Biosphere 2

Back Again

Scott’s been on me lately.  “Why have you stopped writing… again?”  That makes me happy.  He likes the blog.  So do I. 

Here’s the thing, we’re homeschooling, traveling far too much (I still overestimate how much can be done in a day) and we’re trying to build a company from scratch in a niche that doesn’t really seem to exist (which, contrary to popular belief, is NOT the easiest way to start a business).  On top of all that I’m trying very hard to keep up a daily meditation practice, exercise (because we got pudgy again… because beer) AND my body unfortunately requires 8+ hours of sleep.  It’s a full dance card.  

I say that… and then I caught myself scrolling through social media for well over an hour the other day while we were driving… so… come on, Warren… get your priorities straight, Woman.

Bucket List

Yesterday was a bucket list day for me… Not so much for everyone else, but they were accommodating nonetheless.  

I remember all the excitement over Biosphere 2 in the early 90s. Honestly, until yesterday, I assumed people were still locked inside it completely cut off from Biosphere 1 (which we learned is us, planet Earth, the OG biosphere).  

Those brave souls who lived inside were in place for 2 whole years.  Then they voted to get out. (They weren’t locked in, either. It was entirely voluntary.) I wouldn’t have volunteered.  It’s not THAT big.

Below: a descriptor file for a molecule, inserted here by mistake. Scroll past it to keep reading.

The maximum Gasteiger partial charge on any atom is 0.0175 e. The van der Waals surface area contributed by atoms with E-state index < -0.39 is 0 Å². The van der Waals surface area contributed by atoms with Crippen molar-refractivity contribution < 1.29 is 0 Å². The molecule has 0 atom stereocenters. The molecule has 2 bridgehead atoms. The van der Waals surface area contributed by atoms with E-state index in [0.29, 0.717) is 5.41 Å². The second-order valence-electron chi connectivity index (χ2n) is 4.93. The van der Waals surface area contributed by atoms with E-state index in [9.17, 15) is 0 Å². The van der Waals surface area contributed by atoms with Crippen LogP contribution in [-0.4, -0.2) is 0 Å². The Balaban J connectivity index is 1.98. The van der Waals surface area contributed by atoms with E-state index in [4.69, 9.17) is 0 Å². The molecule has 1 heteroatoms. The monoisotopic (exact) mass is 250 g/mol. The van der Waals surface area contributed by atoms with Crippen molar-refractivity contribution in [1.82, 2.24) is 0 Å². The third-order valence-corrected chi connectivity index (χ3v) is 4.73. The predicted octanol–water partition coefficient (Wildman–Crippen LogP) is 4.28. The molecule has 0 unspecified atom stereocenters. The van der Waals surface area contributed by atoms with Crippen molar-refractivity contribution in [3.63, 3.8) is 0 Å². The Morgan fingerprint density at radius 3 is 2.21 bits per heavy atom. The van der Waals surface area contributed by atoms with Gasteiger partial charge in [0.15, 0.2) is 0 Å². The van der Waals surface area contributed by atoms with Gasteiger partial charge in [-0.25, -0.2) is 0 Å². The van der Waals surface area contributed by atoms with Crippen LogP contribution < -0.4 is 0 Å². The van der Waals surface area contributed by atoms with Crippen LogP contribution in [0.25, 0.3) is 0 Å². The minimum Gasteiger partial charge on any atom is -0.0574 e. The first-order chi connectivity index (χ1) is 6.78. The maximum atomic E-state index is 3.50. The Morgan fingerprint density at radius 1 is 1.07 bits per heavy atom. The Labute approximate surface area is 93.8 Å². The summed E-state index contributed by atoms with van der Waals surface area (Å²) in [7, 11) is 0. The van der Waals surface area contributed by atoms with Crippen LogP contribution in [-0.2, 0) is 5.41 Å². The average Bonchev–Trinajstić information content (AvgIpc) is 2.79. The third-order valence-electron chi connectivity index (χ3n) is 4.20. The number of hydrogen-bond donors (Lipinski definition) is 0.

Since the seal was broken, the micro environments retain much of their… independence?… from the outside world.  But they let us in, so it’s no longer a completely separate world. That’s true except for the rainforest. That section is currently sealed because they’re in the process of making a drought. As that happens the scientists are measuring the gas output of leaves, which Scott believes may be the most boring job in the entire world.

This is a place for scientists.  Experiments are going on everywhere.  All of the conditions are controlled. They’re doing impactful work and it’s very exciting to visit. 

An Aside

Full disclosure, I probably would have ended up here if I had made the “other” decision coming out of college.  I was accepted into Columbia’s Environmental Science masters program and Boston University’s astrophysics program.  The latter won out because no one in their right mind would say no to putting an experiment on a sounding rocket.  Right?  Come on.  But I enjoy earth sciences just as much as the space stuff. And measuring the gas output of leaves? I did something similar with blueberries testing for pesticide residue as part of a summer research project. For the record, not boring at all.

I was proud of both kids on the tour.  Jack turned off pretty quickly but managed to keep it together enough to not bother anyone. He asked to go swimming in the ocean. Carol The Tour Guide said no.  Evie glued herself to Carol and stayed in the #2 position the entire time.  She asked questions.  She is, without a doubt, my mini-me.

In Conclusion

What a day?!  I know most people wouldn’t think twice about going to this place. But it’s so worth the couple of hours. In fact, Arizona… I don’t like all the picky things and all the poisonous things but you sure do have more than your fair share of wicked cool things to see and do.  I’m kind of a huge fan.

First Sight
“It looks like an Earthship!”
The airlock
The ocean
Best students on the tour
The ceiling
Can’t imagine being trapped in here for 2 years!
The technosphere (inside the biosphere) mimics Mother Nature.
The Lung – when sealed the building ‘breathes’